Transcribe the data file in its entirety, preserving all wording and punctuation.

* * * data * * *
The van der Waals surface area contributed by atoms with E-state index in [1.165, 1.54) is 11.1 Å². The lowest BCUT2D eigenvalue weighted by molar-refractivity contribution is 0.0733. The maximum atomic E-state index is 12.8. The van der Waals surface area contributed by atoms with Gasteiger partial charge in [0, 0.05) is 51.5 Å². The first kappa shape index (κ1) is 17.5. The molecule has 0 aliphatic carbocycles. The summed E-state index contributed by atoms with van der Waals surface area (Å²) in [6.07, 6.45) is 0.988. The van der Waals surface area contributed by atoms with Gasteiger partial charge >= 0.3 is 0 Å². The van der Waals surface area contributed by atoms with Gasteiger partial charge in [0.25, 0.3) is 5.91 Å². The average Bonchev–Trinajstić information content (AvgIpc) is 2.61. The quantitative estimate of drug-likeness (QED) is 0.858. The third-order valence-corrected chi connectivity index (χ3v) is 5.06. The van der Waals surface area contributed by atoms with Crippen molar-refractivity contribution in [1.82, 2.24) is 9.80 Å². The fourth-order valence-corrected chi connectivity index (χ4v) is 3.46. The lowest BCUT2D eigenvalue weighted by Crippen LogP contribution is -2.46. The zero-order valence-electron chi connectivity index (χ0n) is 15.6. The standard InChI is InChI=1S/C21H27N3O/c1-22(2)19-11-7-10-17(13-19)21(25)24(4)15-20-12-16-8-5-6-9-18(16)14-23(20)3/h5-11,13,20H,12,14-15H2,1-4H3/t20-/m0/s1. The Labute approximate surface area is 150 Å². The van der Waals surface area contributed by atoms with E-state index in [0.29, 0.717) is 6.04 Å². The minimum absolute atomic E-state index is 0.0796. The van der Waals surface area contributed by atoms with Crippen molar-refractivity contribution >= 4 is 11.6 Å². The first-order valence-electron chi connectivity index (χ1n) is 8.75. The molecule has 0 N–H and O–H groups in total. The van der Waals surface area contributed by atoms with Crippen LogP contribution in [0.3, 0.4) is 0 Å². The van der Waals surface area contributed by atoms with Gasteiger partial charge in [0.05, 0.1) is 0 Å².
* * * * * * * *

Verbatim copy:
The van der Waals surface area contributed by atoms with E-state index in [1.165, 1.54) is 11.1 Å². The lowest BCUT2D eigenvalue weighted by molar-refractivity contribution is 0.0733. The maximum atomic E-state index is 12.8. The van der Waals surface area contributed by atoms with Gasteiger partial charge in [0, 0.05) is 51.5 Å². The first kappa shape index (κ1) is 17.5. The molecule has 0 aliphatic carbocycles. The summed E-state index contributed by atoms with van der Waals surface area (Å²) in [6.07, 6.45) is 0.988. The van der Waals surface area contributed by atoms with Gasteiger partial charge >= 0.3 is 0 Å². The van der Waals surface area contributed by atoms with Gasteiger partial charge in [0.25, 0.3) is 5.91 Å². The average Bonchev–Trinajstić information content (AvgIpc) is 2.61. The quantitative estimate of drug-likeness (QED) is 0.858. The third-order valence-corrected chi connectivity index (χ3v) is 5.06. The van der Waals surface area contributed by atoms with Crippen molar-refractivity contribution in [1.82, 2.24) is 9.80 Å². The fourth-order valence-corrected chi connectivity index (χ4v) is 3.46. The lowest BCUT2D eigenvalue weighted by Crippen LogP contribution is -2.46. The zero-order valence-electron chi connectivity index (χ0n) is 15.6. The standard InChI is InChI=1S/C21H27N3O/c1-22(2)19-11-7-10-17(13-19)21(25)24(4)15-20-12-16-8-5-6-9-18(16)14-23(20)3/h5-11,13,20H,12,14-15H2,1-4H3/t20-/m0/s1. The Labute approximate surface area is 150 Å². The van der Waals surface area contributed by atoms with E-state index in [0.29, 0.717) is 6.04 Å². The minimum absolute atomic E-state index is 0.0796. The van der Waals surface area contributed by atoms with Crippen molar-refractivity contribution >= 4 is 11.6 Å². The first-order valence-electron chi connectivity index (χ1n) is 8.75. The molecule has 0 N–H and O–H groups in total. The van der Waals surface area contributed by atoms with Crippen LogP contribution in [0.3, 0.4) is 0 Å². The van der Waals surface area contributed by atoms with Gasteiger partial charge in [0.05, 0.1) is 0 Å².